GRABOVO, Ukraine (WLS) --All passengers and crew members are believed dead after Malaysia Airlines Flight MH17 crashed in Ukraine near the Russian border. The U.S. government now believes a surface-to-air missile brought it down.
The plane crash burned near a village in eastern Ukraine that was being held by pro-Russia separatists. The gruesome scene is about 25 miles from the Russian border, where plane and body parts are scattered across a wide wreckage site that has been blockaded by the heavily armed rebels. They claim to have the black boxes, but promise to hand them over to Russian officials.
"Malaysia Airlines has confirmed that the aircraft did not make a distress call. The flight was carrying a total number of 295 people comprising 280 passengers and 15 crew members," said Malaysian Prime Minister Najib Razak.
The lack of a mayday call is consistent, experts say, with a radar-guided rocket fired from Russian-made ground-to-air missile batteries.
U.S. intelligence and analysis of the situation determined a single surface-to-air missile struck the aircraft at a cruising altitude, according to an official. The investigation has not determined from where the missile came- Ukraine or Russia territory- or who fired it. Ukrainian rebels fighting for alignment with Russia have been training on the missile weapons system, the only equipment in the region that would be capable of bringing down a target at 33,000 feet.
Ukraine military officials said the Boeing 777 was shot down by a Russian missile.
"We are not calling it an accident, or a disaster, but an act of terrorism," Ukraine President Petro Poroshenko said. The Ukraine Foreign Ministry says the plane was shot down by a Russian Buk missile.
Russian officials and pro-Russia separatists fighting near the rebel-held village of Hrabove where the plane went down are denying they were involved in the crash. They blame the Ukraine Armed Forces.
Poroshenko said his country's armed forces didn't shoot at any airborne targets. Airlines are now re-routing their flights so as not to pass through the Ukraine airspace.
Malaysia Airlines confirmed it lost contact with its plane 30 miles from the Russia-Ukraine border around 9:20 a.m. ET. Around 1 p.m. ET Thursday, video of heavy smoke from the crash reached the U.S.
Earlier Thursday, U.S. President Barack Obama said the U.S. will offer "any assistance it can to help determine what happened and why." He also said he has spoken with Russian President Vladimir Putin, who Tweeted his condolences to Malaysia.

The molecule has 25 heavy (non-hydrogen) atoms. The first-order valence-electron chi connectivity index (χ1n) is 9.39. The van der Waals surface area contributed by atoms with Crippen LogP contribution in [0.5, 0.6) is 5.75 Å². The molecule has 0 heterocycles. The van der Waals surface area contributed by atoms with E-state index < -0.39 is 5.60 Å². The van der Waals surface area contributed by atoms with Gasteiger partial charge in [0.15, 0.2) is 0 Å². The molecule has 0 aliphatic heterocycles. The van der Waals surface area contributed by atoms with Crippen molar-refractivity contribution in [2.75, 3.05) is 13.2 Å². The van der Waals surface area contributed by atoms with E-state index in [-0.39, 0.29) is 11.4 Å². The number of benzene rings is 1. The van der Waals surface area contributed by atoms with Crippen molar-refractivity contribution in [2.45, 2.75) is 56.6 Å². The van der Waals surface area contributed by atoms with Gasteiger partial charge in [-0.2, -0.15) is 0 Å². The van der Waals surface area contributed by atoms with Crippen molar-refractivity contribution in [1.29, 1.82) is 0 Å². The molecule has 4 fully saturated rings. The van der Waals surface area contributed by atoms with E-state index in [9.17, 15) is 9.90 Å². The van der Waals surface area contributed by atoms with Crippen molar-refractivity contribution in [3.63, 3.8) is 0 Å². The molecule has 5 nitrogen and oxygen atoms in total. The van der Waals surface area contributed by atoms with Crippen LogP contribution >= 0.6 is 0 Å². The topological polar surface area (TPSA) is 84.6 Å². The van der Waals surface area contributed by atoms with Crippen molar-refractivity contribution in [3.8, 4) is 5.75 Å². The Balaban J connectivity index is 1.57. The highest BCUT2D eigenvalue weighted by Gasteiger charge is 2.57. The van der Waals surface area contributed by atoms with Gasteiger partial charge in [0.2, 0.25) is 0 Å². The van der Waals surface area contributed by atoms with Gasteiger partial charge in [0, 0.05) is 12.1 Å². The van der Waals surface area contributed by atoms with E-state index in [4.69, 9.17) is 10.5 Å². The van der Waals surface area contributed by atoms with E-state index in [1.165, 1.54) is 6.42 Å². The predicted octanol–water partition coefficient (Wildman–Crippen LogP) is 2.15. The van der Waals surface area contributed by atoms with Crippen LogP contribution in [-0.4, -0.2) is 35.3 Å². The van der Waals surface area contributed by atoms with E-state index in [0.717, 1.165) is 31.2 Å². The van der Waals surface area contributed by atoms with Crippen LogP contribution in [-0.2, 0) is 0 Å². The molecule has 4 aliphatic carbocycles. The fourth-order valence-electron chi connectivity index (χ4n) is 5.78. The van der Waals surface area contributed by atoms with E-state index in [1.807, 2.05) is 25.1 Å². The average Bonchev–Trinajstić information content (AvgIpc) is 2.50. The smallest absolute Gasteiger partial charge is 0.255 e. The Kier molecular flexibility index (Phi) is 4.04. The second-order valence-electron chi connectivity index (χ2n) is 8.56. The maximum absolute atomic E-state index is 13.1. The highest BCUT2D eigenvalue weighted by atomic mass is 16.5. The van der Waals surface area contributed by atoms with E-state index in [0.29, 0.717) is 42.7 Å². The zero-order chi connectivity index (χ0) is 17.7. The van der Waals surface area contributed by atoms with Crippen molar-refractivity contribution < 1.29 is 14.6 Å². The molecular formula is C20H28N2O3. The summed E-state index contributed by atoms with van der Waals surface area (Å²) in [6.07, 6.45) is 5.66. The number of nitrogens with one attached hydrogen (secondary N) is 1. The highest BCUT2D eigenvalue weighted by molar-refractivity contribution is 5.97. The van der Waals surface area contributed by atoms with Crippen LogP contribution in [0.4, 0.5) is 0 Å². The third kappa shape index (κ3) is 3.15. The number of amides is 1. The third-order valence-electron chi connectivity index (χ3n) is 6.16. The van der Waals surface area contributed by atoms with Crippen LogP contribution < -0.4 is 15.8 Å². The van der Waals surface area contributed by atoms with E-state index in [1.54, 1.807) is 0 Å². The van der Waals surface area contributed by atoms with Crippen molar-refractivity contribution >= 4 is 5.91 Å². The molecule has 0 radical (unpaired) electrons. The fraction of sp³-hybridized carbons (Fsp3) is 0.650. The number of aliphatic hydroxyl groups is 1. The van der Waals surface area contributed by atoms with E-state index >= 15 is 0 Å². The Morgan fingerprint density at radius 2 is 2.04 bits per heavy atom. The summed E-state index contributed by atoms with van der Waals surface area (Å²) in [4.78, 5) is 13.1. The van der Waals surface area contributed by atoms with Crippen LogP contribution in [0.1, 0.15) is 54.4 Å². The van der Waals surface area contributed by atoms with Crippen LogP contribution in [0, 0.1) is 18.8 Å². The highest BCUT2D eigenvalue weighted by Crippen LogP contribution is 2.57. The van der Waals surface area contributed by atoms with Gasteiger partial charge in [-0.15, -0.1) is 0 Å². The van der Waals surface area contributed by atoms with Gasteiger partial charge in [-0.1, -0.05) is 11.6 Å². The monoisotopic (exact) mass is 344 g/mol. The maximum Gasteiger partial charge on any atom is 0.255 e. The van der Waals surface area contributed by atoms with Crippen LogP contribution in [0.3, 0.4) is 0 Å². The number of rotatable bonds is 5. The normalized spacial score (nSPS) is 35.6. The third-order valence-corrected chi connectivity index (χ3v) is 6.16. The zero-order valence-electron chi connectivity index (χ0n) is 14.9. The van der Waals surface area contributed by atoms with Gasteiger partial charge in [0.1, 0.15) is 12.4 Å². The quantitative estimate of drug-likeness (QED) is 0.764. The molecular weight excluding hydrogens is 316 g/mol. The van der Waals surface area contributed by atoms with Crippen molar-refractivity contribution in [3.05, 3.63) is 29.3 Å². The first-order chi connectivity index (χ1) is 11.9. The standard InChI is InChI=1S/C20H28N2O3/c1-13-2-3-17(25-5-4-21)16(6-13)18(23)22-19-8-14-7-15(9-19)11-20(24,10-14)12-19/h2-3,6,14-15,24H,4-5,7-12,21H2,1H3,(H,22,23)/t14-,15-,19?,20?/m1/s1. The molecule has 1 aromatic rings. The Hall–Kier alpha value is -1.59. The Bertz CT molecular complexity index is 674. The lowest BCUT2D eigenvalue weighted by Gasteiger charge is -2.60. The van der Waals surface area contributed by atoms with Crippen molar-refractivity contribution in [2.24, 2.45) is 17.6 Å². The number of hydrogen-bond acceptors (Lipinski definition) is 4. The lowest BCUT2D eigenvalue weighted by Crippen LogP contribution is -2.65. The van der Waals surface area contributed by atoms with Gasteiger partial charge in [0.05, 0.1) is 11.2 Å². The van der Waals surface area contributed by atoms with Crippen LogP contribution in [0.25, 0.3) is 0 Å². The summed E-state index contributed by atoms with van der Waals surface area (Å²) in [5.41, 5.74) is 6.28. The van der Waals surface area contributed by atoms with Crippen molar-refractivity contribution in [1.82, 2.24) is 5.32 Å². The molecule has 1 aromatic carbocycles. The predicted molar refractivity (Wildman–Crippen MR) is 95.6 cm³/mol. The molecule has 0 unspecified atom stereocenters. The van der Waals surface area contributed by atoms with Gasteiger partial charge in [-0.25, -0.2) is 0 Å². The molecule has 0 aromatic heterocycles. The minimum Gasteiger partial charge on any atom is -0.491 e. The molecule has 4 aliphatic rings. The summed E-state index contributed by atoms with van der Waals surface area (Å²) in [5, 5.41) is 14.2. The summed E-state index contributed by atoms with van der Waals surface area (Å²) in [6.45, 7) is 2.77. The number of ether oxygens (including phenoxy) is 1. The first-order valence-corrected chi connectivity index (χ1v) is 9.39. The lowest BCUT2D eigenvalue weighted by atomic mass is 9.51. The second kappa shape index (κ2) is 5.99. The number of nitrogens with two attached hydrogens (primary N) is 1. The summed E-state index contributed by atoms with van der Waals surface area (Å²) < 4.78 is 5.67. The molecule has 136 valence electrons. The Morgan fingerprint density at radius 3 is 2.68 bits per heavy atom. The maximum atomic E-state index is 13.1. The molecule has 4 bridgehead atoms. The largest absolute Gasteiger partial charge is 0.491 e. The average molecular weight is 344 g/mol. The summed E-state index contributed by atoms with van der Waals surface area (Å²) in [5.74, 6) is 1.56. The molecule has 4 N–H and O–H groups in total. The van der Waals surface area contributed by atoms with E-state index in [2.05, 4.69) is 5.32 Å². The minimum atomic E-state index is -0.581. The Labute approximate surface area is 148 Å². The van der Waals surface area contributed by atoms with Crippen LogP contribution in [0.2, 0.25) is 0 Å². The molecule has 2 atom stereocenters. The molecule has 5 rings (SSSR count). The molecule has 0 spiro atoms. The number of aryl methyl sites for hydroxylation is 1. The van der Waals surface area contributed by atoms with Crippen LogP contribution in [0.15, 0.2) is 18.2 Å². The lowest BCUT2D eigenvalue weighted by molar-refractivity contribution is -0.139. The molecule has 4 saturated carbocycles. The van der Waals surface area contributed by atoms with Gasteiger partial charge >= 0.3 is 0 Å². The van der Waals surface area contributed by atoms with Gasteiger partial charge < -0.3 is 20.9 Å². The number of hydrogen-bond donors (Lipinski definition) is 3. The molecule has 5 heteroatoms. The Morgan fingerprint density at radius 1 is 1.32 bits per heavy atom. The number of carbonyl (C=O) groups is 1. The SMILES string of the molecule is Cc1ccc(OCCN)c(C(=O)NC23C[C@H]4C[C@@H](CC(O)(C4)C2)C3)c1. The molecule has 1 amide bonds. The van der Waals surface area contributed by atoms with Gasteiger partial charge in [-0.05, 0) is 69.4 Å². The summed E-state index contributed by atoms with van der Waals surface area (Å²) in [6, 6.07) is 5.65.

"Condolences to Malaysian Prime Minister Najib Razak in connection with the crash of a passenger aircraft in Ukraine," Putin tweeted.
U.S. Vice President Joe Biden chose his words carefully, calling this "a grave situation" as he spoke about the MH17 crash while in Detroit Thursday. He said it appears the plane was brought down on purpose.
"I want to be sure of what I say, apparently, had been shot down. Shot down, not an accident. Blown out of the sky. We see reports that there may have been American citizens on board. Obviously that's our first concern," Biden said.
Putin asked the prime minister of Malaysia to convey his deepest sympathy and support to the victims' families.
Of the 298 people on the plane, officials determined 154 were Dutch, 27 Australian, 43 Malaysian (including 15 crew and 2 infants), nine British, 12 Indonesians, four Belgians, three Filipinos, and one Canadian. That leaves 41 unidentified passengers.
The U.S. State Department has not yet said how many - if any - U.S. citizens were on board, but Illinois Sen. Mark Kirk (R-Ill.) released a strong statement Thursday following the crash that indicated the number may be 23.
"A Russian-made surface-to-air missile has murdered 295 innocent people, 23 of whom are believed to be Americans," Sen. Kirk said. "Overdue Russian sanctions should expand to the oil and energy sectors immediately."
Initial information that 23 Americans were onboard was based on their English-looking names, but investigators are said to be double-checking before making anything official.
Several passengers on board a Malaysian jetliner shot down over Ukraine were world-renowned researchers heading to an international AIDS conference in Australia, officials said Friday.
"A number of people" on board the Boeing 777 were en route to the southern Australian city of Melbourne to attend the 20th International AIDS conference, which starts Sunday, Australian Foreign Affairs Minister Julie Bishop told reporters in Brisbane.
Also, according to U.S. Intelligence reports, there was an American spy satellite over the area, but its data doesn't pinpoint the missile launch site. Other satellites are now being checked.
The plane's path
Malaysia MH17 was traveling from Amsterdam to Kuala Lumpur with 280 passengers and 15 crew members on board. The last known position was over Ukrainian airspace, the airline said, but Ukraine air traffic controllers then lost contact. The plane took off at 6:14 a.m. ET, and crashed about five hours later. It was expected to arrive at Kuala Lumpur International Airport at 6.10 am (Malaysia local time) the next day.